August 1, 2019

Lime x N26: When a scooter startup gets into bed with a digital bank

US mobility company Lime and German digital bank N26 have partnered up. Why?

Amy Lewin

1 min read

It’s the stuff of investors (or, at least, tech journalists’ dreams): digital bank N26 has joined forces with micro-mobility startup Lime.

No, this isn’t the most bizarre merger since Joey and Rachel. It’s a deal whereby N26 customers get 50% off Lime rides for four months in 12 countries in Europe.

Fun! But… why is N26 doing this?

In the hope that it will encourage non-N26 users to open accounts. (Riders have to pay for Lime bikes and scooters via their N26 card to receive the discount.)


The 11 countries chosen — Austria, Belgium, Denmark, France, Germany, Greece, Poland, Portugal, Spain, Sweden and the UK — are important markets for both companies.

(Oh, and, because Lime and N26 “celebrate a shared vision of bringing freedom and ease to modern urban travel” — of course.)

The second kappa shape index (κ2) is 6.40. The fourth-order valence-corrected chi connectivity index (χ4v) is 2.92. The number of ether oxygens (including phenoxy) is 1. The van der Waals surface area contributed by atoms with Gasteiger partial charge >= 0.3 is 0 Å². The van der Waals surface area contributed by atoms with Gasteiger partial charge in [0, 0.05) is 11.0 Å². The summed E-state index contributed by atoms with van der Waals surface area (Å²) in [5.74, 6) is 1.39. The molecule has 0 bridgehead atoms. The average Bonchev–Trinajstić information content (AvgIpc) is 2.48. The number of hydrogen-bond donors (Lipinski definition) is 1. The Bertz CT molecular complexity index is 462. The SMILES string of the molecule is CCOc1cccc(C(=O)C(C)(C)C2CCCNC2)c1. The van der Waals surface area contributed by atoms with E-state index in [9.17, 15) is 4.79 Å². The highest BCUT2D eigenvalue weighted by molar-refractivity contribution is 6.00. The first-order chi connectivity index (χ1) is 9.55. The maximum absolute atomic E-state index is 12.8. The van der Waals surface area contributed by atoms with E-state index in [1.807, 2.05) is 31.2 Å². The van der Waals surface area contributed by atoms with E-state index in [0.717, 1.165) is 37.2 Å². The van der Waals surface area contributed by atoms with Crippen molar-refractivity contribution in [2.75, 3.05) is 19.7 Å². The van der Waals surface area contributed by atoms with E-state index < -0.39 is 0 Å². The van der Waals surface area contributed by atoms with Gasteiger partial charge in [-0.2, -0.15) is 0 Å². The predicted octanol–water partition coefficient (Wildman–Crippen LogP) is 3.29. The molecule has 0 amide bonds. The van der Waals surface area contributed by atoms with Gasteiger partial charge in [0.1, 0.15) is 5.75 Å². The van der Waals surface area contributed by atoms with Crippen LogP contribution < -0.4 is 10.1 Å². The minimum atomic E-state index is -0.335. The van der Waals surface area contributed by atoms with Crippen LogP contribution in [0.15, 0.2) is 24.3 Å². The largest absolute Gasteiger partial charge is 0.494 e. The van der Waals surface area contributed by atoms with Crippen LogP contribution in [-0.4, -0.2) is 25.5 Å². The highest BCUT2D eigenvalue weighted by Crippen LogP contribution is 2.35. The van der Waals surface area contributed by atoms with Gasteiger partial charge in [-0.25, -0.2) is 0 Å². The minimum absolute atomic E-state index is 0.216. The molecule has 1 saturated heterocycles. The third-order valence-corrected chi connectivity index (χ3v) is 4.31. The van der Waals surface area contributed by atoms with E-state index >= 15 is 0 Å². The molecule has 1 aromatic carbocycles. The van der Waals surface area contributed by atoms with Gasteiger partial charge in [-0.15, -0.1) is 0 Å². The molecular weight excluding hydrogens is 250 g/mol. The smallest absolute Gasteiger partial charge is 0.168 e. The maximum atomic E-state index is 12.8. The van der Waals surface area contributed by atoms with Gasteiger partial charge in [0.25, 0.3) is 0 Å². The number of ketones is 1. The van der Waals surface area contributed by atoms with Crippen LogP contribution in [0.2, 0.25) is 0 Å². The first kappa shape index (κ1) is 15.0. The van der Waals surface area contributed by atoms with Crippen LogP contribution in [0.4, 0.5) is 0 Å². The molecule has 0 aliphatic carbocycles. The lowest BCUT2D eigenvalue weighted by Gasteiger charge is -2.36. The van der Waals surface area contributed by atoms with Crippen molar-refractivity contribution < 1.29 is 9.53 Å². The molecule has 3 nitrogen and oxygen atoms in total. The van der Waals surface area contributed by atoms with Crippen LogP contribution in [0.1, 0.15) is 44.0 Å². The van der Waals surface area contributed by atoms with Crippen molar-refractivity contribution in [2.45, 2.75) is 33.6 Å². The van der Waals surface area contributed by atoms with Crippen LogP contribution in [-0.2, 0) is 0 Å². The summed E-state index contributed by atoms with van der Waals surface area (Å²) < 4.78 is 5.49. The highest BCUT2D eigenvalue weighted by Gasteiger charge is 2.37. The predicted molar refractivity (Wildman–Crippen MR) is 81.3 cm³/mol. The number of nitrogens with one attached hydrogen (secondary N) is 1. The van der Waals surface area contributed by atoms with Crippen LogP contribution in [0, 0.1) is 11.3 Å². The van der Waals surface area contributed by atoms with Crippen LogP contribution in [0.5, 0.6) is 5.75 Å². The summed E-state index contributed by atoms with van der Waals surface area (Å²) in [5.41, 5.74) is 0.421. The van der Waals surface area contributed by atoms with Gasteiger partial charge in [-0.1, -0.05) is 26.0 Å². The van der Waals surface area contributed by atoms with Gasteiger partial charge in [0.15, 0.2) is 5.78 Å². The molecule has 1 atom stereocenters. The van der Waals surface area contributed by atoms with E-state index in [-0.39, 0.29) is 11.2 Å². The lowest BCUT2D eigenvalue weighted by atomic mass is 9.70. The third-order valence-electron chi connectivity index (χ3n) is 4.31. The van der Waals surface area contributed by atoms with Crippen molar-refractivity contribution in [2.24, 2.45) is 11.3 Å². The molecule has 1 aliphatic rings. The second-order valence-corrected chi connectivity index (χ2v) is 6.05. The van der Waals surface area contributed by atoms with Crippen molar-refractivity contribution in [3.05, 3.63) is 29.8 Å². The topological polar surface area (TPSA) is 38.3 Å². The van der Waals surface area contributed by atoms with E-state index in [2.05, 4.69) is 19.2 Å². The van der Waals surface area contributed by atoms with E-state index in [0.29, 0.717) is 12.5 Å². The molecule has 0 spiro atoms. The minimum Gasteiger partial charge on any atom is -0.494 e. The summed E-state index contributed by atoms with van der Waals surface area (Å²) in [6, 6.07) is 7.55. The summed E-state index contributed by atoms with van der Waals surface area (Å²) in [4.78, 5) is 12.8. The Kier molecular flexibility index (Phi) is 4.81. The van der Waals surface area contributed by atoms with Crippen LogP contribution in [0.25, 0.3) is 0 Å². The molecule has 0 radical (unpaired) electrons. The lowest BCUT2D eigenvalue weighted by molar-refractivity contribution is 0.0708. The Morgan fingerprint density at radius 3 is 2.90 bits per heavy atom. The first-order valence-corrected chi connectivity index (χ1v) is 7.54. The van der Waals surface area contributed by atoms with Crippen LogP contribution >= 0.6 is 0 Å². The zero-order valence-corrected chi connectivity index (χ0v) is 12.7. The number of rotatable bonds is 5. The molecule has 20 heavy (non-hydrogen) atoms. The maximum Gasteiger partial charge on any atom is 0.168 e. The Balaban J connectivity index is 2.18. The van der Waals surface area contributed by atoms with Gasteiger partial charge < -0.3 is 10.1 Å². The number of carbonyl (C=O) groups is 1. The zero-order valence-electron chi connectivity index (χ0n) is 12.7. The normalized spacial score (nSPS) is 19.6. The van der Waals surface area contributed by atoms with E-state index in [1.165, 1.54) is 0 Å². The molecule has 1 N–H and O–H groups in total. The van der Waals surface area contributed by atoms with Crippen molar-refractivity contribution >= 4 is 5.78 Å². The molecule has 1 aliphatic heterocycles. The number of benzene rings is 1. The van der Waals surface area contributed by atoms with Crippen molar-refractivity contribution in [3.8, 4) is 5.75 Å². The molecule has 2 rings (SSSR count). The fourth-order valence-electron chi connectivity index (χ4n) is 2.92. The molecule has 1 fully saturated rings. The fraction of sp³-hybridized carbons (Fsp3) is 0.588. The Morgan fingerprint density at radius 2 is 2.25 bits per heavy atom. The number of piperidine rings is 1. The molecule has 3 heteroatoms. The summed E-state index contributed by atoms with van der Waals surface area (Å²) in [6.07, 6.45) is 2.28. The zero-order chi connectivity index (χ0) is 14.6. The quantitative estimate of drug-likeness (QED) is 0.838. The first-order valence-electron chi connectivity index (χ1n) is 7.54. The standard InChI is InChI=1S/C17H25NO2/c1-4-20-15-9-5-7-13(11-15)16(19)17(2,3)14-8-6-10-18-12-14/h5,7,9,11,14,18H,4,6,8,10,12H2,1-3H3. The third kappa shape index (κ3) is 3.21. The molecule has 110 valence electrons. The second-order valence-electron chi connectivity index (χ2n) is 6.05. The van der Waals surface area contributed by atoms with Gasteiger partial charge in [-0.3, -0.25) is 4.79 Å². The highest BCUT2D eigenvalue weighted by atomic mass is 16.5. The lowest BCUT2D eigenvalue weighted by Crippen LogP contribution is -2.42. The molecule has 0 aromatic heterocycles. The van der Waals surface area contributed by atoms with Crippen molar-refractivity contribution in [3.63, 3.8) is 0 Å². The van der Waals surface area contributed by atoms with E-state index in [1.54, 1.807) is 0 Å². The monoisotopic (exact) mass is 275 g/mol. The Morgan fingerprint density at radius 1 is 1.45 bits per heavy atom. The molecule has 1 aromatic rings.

N26 is, remember, a late mover into the UK market, where it has strong competition from Monzo, Starling and Revolut. Just about every fintech (business bank, savings app, financial management tool, neo bank, you name it) is currently advertising on the London Underground (and transport systems elsewhere too — Sifted spotted a Starling advert on a bus in Glasgow). The battle for customers is real, and clearly N26 is hoping to nudge people its way via partnerships.

The German bank has over 200,000 customers in the UK, and says it has been adding over 1,000 new customers each day since April.

US-based Lime, meanwhile, has over 1,000 bright green dockless bikes on the streets of London and claims 500,000 completed rides in the UK (it also has bikes in Milton Keynes). Its big competitor is Uber’s Jump (the red ones).

Amy Lewin

Amy Lewin is Sifted’s editor and cohost of Startup Europe — The Sifted Podcast , and writes Up Round, a weekly newsletter on VC. Follow her on X and LinkedIn